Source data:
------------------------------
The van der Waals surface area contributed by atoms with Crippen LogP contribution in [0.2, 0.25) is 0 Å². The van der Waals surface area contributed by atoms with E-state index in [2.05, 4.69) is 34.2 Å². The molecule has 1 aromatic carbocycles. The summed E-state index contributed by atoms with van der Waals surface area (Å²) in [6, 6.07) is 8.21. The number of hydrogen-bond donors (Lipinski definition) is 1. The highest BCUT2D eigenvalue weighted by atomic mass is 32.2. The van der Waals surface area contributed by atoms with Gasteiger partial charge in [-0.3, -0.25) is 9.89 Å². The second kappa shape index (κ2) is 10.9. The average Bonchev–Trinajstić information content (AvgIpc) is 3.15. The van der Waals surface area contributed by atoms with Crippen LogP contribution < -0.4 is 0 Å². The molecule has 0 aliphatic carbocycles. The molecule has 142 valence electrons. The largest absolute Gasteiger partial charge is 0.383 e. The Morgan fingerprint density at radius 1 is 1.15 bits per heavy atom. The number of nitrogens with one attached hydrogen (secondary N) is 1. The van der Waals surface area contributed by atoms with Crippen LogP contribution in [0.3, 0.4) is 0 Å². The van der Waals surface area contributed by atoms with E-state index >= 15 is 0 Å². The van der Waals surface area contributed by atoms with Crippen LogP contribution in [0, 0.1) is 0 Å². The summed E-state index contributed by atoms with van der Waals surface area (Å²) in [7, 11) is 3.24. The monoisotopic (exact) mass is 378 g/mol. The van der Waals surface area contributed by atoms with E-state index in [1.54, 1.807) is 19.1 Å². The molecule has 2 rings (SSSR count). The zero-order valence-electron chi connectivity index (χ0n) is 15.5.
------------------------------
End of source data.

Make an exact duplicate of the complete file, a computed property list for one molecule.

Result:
The van der Waals surface area contributed by atoms with Crippen LogP contribution in [0.2, 0.25) is 0 Å². The van der Waals surface area contributed by atoms with E-state index in [2.05, 4.69) is 34.2 Å². The molecule has 1 aromatic carbocycles. The summed E-state index contributed by atoms with van der Waals surface area (Å²) in [6, 6.07) is 8.21. The number of hydrogen-bond donors (Lipinski definition) is 1. The highest BCUT2D eigenvalue weighted by atomic mass is 32.2. The van der Waals surface area contributed by atoms with Gasteiger partial charge in [-0.3, -0.25) is 9.89 Å². The second kappa shape index (κ2) is 10.9. The average Bonchev–Trinajstić information content (AvgIpc) is 3.15. The van der Waals surface area contributed by atoms with Crippen LogP contribution < -0.4 is 0 Å². The molecule has 0 aliphatic carbocycles. The molecule has 142 valence electrons. The largest absolute Gasteiger partial charge is 0.383 e. The Morgan fingerprint density at radius 1 is 1.15 bits per heavy atom. The number of nitrogens with one attached hydrogen (secondary N) is 1. The van der Waals surface area contributed by atoms with Crippen LogP contribution in [0.3, 0.4) is 0 Å². The van der Waals surface area contributed by atoms with E-state index >= 15 is 0 Å². The van der Waals surface area contributed by atoms with Crippen LogP contribution in [0, 0.1) is 0 Å². The summed E-state index contributed by atoms with van der Waals surface area (Å²) in [7, 11) is 3.24. The monoisotopic (exact) mass is 378 g/mol. The van der Waals surface area contributed by atoms with E-state index in [1.54, 1.807) is 19.1 Å². The molecule has 2 rings (SSSR count). The zero-order valence-electron chi connectivity index (χ0n) is 15.5.